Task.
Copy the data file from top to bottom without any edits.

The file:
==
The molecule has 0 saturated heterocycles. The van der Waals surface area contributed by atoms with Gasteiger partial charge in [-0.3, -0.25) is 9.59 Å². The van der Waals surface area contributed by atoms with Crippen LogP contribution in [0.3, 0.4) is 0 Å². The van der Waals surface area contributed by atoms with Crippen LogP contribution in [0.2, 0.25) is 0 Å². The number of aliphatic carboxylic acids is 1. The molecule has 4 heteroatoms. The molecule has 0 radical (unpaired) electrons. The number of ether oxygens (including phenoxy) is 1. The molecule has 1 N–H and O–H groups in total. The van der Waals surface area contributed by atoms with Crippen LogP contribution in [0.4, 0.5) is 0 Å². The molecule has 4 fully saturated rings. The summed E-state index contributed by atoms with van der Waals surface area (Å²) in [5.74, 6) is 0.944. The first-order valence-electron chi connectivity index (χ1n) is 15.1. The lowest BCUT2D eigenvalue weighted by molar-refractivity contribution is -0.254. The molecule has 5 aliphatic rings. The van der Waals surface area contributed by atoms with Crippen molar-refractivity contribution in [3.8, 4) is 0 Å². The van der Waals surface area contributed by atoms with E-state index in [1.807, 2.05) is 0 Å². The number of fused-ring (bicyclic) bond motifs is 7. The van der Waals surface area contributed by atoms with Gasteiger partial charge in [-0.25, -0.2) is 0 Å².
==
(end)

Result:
The molecule has 0 saturated heterocycles. The van der Waals surface area contributed by atoms with Gasteiger partial charge in [-0.3, -0.25) is 9.59 Å². The van der Waals surface area contributed by atoms with Crippen LogP contribution in [0.3, 0.4) is 0 Å². The van der Waals surface area contributed by atoms with Crippen LogP contribution in [0.2, 0.25) is 0 Å². The number of aliphatic carboxylic acids is 1. The molecule has 4 heteroatoms. The molecule has 0 radical (unpaired) electrons. The number of ether oxygens (including phenoxy) is 1. The molecule has 1 N–H and O–H groups in total. The van der Waals surface area contributed by atoms with Crippen LogP contribution in [0.4, 0.5) is 0 Å². The molecule has 4 fully saturated rings. The summed E-state index contributed by atoms with van der Waals surface area (Å²) in [5.74, 6) is 0.944. The first-order valence-electron chi connectivity index (χ1n) is 15.1. The lowest BCUT2D eigenvalue weighted by molar-refractivity contribution is -0.254. The molecule has 5 aliphatic rings. The van der Waals surface area contributed by atoms with Crippen molar-refractivity contribution in [3.8, 4) is 0 Å². The van der Waals surface area contributed by atoms with E-state index in [1.807, 2.05) is 0 Å². The number of fused-ring (bicyclic) bond motifs is 7. The van der Waals surface area contributed by atoms with Gasteiger partial charge in [-0.25, -0.2) is 0 Å².